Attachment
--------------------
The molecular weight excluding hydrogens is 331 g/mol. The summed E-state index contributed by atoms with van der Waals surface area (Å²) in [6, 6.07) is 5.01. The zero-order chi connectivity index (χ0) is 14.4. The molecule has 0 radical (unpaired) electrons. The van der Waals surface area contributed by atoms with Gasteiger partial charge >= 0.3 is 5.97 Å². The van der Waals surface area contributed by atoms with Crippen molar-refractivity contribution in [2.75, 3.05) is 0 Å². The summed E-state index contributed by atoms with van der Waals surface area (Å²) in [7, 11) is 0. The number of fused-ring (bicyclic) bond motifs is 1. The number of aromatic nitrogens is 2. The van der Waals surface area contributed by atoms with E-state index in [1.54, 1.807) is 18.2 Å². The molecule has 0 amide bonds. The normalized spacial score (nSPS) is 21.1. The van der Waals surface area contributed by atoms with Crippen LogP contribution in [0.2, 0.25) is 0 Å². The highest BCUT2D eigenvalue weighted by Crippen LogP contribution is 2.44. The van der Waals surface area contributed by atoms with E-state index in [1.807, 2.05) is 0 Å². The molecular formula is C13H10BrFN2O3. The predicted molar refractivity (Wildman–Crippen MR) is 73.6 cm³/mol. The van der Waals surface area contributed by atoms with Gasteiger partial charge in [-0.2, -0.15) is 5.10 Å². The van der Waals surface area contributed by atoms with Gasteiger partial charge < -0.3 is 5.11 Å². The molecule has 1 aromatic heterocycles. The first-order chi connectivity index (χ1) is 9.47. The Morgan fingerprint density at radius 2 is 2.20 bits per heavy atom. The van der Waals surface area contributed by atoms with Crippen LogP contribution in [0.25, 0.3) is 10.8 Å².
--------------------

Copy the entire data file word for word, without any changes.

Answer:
The molecular weight excluding hydrogens is 331 g/mol. The summed E-state index contributed by atoms with van der Waals surface area (Å²) in [6, 6.07) is 5.01. The zero-order chi connectivity index (χ0) is 14.4. The molecule has 0 radical (unpaired) electrons. The van der Waals surface area contributed by atoms with Gasteiger partial charge >= 0.3 is 5.97 Å². The van der Waals surface area contributed by atoms with Crippen molar-refractivity contribution in [2.75, 3.05) is 0 Å². The summed E-state index contributed by atoms with van der Waals surface area (Å²) in [7, 11) is 0. The number of fused-ring (bicyclic) bond motifs is 1. The number of aromatic nitrogens is 2. The van der Waals surface area contributed by atoms with E-state index in [1.54, 1.807) is 18.2 Å². The molecule has 0 amide bonds. The normalized spacial score (nSPS) is 21.1. The van der Waals surface area contributed by atoms with Crippen LogP contribution in [0.2, 0.25) is 0 Å². The highest BCUT2D eigenvalue weighted by Crippen LogP contribution is 2.44. The van der Waals surface area contributed by atoms with E-state index in [1.807, 2.05) is 0 Å². The molecular formula is C13H10BrFN2O3. The predicted molar refractivity (Wildman–Crippen MR) is 73.6 cm³/mol. The van der Waals surface area contributed by atoms with Gasteiger partial charge in [-0.2, -0.15) is 5.10 Å². The van der Waals surface area contributed by atoms with Gasteiger partial charge < -0.3 is 5.11 Å². The molecule has 1 aromatic heterocycles. The first-order chi connectivity index (χ1) is 9.47. The Morgan fingerprint density at radius 2 is 2.20 bits per heavy atom. The van der Waals surface area contributed by atoms with Crippen LogP contribution in [0.25, 0.3) is 10.8 Å².